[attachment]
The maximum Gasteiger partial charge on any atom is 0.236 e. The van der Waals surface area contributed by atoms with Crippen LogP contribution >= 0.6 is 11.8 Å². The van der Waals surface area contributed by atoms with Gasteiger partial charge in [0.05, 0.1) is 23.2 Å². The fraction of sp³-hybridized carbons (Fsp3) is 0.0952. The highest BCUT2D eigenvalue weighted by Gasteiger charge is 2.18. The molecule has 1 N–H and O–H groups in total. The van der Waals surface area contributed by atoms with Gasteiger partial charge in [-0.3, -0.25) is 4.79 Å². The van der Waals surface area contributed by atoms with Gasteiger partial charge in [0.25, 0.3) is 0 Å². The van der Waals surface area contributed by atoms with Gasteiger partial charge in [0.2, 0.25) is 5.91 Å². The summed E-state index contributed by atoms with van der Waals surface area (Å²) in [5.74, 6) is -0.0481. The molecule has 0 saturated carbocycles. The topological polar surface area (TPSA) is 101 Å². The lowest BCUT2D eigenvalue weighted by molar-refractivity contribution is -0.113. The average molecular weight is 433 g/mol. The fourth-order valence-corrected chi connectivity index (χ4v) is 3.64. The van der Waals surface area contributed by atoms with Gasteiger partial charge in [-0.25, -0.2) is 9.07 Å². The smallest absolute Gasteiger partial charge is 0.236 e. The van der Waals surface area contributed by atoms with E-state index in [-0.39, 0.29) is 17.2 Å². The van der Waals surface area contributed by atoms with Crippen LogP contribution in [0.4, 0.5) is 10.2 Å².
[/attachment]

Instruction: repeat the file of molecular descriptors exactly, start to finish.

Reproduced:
The maximum Gasteiger partial charge on any atom is 0.236 e. The van der Waals surface area contributed by atoms with Crippen LogP contribution >= 0.6 is 11.8 Å². The van der Waals surface area contributed by atoms with Gasteiger partial charge in [0.05, 0.1) is 23.2 Å². The fraction of sp³-hybridized carbons (Fsp3) is 0.0952. The highest BCUT2D eigenvalue weighted by Gasteiger charge is 2.18. The molecule has 1 N–H and O–H groups in total. The van der Waals surface area contributed by atoms with Gasteiger partial charge in [-0.3, -0.25) is 4.79 Å². The van der Waals surface area contributed by atoms with Gasteiger partial charge in [0.25, 0.3) is 0 Å². The van der Waals surface area contributed by atoms with Gasteiger partial charge in [0.2, 0.25) is 5.91 Å². The summed E-state index contributed by atoms with van der Waals surface area (Å²) in [5.74, 6) is -0.0481. The molecule has 0 saturated carbocycles. The topological polar surface area (TPSA) is 101 Å². The lowest BCUT2D eigenvalue weighted by molar-refractivity contribution is -0.113. The average molecular weight is 433 g/mol. The fourth-order valence-corrected chi connectivity index (χ4v) is 3.64. The van der Waals surface area contributed by atoms with Gasteiger partial charge in [-0.25, -0.2) is 9.07 Å². The smallest absolute Gasteiger partial charge is 0.236 e. The van der Waals surface area contributed by atoms with E-state index in [-0.39, 0.29) is 17.2 Å². The van der Waals surface area contributed by atoms with Crippen LogP contribution in [0.4, 0.5) is 10.2 Å².